They get that the age of great powers is coming to an end and that the United States needs to find new ways to lead in a world in which conventional military dominance no longer guarantees we can get our own way. They get that we inhabit a system of international laws and institutions that was designed in an earlier age and doesn’t work very well. (Rice has had four long years to wrestle with U.N. Security Council issues, which are a case in point, and Power, if confirmed, will now take up that heavy baton). When Rice delivered a 2010 commencement address at Stanford, her alma mater, she could have given a self-aggrandizing lecture about playing hardball with the big boys on the Security Council — instead, she delivered a powerful speech about the challenge of global poverty.
Don’t get me wrong: I don’t imagine that the appointment of Rice and Power will instantly translate into a new style of U.S. leadership. For one thing, the creaky old ship of state does not turn on a dime. Bureaucracies do their thing, and that thing usually involves putting on the brakes when new leaders and new thinking comes along.
For another thing, understanding the world’s challenges is only a first step — solving them is another story. Rice and Power get that the old ways don’t work very well, but each has already confronted the painful fact that we haven’t yet figured out new ways. Rice has seen how anachronistic Security Council voting rules can thwart action even on some of the most urgent issues; Power spent years on Tom Donilon’s national security staff and saw the human rights issues she cared about passionately pushed repeatedly to the sidelines. Both women have seen issues they champion dismissed as "soft" by the "hard security" boy’s club, and (since high-powered women are damned if they do and damned if they don’t), also saw themselves unfairly tagged as war-mongers for their insistence that the United States should not sit by idly as Libya’s Qaddafi turned his military against his own population. Both Rice and Power have had important successes, and frustrating failures.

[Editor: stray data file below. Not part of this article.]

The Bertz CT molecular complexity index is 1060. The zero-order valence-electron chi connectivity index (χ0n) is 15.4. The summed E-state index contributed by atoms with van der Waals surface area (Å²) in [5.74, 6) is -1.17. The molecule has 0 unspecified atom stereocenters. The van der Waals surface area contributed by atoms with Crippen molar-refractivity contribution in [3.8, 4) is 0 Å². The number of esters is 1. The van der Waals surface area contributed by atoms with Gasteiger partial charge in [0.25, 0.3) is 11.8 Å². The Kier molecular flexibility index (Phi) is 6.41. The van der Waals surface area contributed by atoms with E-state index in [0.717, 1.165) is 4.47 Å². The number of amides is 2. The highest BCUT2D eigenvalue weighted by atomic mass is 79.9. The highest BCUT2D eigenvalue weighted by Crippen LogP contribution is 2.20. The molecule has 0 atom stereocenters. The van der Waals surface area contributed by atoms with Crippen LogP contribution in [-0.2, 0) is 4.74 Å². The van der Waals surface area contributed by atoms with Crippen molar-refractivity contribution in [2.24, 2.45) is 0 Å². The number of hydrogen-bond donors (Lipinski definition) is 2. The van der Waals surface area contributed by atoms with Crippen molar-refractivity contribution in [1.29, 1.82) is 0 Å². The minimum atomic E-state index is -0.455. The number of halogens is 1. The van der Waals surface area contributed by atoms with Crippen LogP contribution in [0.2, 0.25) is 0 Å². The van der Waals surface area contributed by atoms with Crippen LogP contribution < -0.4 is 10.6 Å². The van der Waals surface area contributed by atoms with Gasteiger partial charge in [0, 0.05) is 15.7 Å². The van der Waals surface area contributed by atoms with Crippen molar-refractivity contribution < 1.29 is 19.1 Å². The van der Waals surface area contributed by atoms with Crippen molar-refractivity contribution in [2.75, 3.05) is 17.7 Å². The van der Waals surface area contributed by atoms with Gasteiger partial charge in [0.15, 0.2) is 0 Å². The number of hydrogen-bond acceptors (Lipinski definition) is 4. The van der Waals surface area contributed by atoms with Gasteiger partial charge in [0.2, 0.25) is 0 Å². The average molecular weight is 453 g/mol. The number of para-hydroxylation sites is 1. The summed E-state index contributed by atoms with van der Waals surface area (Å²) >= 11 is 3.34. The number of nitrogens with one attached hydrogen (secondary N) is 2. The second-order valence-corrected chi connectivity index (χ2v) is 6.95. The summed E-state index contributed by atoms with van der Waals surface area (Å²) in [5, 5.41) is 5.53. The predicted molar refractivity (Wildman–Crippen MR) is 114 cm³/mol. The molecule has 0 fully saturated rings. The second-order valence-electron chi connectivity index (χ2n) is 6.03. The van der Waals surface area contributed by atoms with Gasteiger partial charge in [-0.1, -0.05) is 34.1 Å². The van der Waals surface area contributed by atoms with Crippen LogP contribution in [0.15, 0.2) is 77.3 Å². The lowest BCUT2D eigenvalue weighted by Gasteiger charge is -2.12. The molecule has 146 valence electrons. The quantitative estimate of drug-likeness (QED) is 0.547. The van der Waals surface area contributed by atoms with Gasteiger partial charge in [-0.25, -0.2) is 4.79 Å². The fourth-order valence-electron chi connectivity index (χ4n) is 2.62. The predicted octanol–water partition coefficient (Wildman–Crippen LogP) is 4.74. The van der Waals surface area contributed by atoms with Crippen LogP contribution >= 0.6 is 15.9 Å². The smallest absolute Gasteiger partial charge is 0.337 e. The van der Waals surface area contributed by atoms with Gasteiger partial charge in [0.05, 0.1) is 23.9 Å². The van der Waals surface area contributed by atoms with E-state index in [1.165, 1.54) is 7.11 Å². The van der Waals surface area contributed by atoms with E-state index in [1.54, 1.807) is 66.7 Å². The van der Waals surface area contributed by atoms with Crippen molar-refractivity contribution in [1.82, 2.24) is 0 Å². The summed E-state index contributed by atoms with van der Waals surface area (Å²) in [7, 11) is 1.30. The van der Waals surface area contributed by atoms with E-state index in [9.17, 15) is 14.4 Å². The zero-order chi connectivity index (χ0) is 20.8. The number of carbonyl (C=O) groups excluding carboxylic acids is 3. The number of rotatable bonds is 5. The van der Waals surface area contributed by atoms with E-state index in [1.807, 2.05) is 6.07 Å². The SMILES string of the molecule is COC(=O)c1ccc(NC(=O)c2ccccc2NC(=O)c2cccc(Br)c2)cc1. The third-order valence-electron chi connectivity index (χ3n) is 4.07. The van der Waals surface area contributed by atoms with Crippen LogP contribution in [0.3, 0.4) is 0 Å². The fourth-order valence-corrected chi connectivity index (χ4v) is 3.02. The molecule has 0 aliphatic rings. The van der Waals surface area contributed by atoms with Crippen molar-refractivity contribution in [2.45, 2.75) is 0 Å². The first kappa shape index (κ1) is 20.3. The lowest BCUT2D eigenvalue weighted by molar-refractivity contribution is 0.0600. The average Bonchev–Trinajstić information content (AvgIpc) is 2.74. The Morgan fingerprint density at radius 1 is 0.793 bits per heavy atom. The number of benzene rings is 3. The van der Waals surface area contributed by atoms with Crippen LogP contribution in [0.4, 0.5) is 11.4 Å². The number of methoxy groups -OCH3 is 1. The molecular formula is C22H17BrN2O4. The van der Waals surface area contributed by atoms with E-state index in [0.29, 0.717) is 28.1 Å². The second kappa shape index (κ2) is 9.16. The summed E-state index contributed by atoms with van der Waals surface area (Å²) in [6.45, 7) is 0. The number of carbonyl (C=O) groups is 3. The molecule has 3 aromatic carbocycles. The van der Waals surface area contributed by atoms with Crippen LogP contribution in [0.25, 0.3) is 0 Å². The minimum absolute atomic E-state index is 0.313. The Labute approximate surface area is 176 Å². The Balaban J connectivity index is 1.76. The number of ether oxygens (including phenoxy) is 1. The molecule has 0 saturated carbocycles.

All this makes them perfectly suited to the jobs they are now entering. These are passionate, principled women, tough-minded but never pompous. As leaders, both Rice and Power have high standards and staff who love and admire them. Their new jobs won’t be easy. But if you’ll excuse me for reverting briefly to the mindset of an early American settler (it’s harder than you would think to break free from these brainwashing class trips): I, at least, will sleep a little bit better each night knowing that they’re at the ship’ s helm — and that they’ll be steering us determinedly into the new world of the 21st century, with all the storm clouds and challenges that lie ahead.
Rosa Brooks is a law professor at Georgetown University and a senior fellow with the New America/Arizona State University Future of War Project. She served as a counselor to the U.S. defense undersecretary for policy from 2009 to 2011 and previously served as a senior advisor at the U.S. State Department. Her most recent book is How Everything Became War and the Military Became Everything. Twitter: @brooks_rosa
More from Foreign Policy
No, the World Is Not Multipolar
The idea of emerging power centers is popular but wrong—and could lead to serious policy mistakes.
America Prepares for a Pacific War With China It Doesn’t Want
Embedded with U.S. forces in the Pacific, I saw the dilemmas of deterrence firsthand.
America Can’t Stop China’s Rise
And it should stop trying.
The Morality of Ukraine’s War Is Very Murky
The ethical calculations are less clear than you might think.